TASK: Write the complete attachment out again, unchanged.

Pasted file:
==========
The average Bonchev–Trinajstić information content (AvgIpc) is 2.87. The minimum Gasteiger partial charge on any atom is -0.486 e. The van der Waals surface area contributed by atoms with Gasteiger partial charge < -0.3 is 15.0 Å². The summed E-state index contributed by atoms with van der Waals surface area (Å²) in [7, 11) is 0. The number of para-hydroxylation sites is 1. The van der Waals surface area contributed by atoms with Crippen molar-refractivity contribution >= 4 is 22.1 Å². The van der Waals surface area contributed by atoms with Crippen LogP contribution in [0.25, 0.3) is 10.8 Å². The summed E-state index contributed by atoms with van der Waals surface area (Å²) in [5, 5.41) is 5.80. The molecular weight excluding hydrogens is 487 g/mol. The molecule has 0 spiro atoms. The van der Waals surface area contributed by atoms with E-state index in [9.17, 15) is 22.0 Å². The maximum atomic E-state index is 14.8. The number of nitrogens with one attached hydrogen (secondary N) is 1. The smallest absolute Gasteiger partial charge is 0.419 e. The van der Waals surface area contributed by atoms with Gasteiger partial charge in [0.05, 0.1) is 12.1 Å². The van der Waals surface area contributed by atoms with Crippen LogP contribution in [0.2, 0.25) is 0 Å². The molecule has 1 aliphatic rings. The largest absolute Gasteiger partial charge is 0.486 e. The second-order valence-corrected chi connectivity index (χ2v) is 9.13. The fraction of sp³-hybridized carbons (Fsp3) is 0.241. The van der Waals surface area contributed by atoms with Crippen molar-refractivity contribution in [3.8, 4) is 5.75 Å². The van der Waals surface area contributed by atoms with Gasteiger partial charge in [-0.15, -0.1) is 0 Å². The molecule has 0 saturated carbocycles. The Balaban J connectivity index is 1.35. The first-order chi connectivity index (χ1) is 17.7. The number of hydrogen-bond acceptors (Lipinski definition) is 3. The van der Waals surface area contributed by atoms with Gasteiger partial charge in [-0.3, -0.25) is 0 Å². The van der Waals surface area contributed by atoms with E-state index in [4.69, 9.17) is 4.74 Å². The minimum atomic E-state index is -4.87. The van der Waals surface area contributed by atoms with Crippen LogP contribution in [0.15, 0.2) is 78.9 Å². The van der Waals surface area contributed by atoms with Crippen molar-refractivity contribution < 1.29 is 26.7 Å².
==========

The average Bonchev–Trinajstić information content (AvgIpc) is 2.87. The minimum Gasteiger partial charge on any atom is -0.486 e. The van der Waals surface area contributed by atoms with Gasteiger partial charge < -0.3 is 15.0 Å². The summed E-state index contributed by atoms with van der Waals surface area (Å²) in [7, 11) is 0. The number of para-hydroxylation sites is 1. The van der Waals surface area contributed by atoms with Crippen molar-refractivity contribution >= 4 is 22.1 Å². The van der Waals surface area contributed by atoms with Crippen LogP contribution in [0.25, 0.3) is 10.8 Å². The summed E-state index contributed by atoms with van der Waals surface area (Å²) in [5, 5.41) is 5.80. The molecular weight excluding hydrogens is 487 g/mol. The molecule has 0 spiro atoms. The van der Waals surface area contributed by atoms with E-state index in [9.17, 15) is 22.0 Å². The maximum atomic E-state index is 14.8. The number of nitrogens with one attached hydrogen (secondary N) is 1. The smallest absolute Gasteiger partial charge is 0.419 e. The van der Waals surface area contributed by atoms with Gasteiger partial charge in [0.05, 0.1) is 12.1 Å². The van der Waals surface area contributed by atoms with Crippen LogP contribution in [0.2, 0.25) is 0 Å². The molecule has 1 aliphatic rings. The largest absolute Gasteiger partial charge is 0.486 e. The second-order valence-corrected chi connectivity index (χ2v) is 9.13. The fraction of sp³-hybridized carbons (Fsp3) is 0.241. The van der Waals surface area contributed by atoms with Crippen molar-refractivity contribution in [3.8, 4) is 5.75 Å². The van der Waals surface area contributed by atoms with Gasteiger partial charge in [-0.15, -0.1) is 0 Å². The molecule has 0 saturated carbocycles. The Balaban J connectivity index is 1.35. The first-order chi connectivity index (χ1) is 17.7. The number of hydrogen-bond acceptors (Lipinski definition) is 3. The van der Waals surface area contributed by atoms with Gasteiger partial charge in [-0.3, -0.25) is 0 Å². The van der Waals surface area contributed by atoms with E-state index in [4.69, 9.17) is 4.74 Å². The minimum atomic E-state index is -4.87. The van der Waals surface area contributed by atoms with Crippen LogP contribution in [0.15, 0.2) is 78.9 Å². The van der Waals surface area contributed by atoms with Crippen molar-refractivity contribution < 1.29 is 26.7 Å².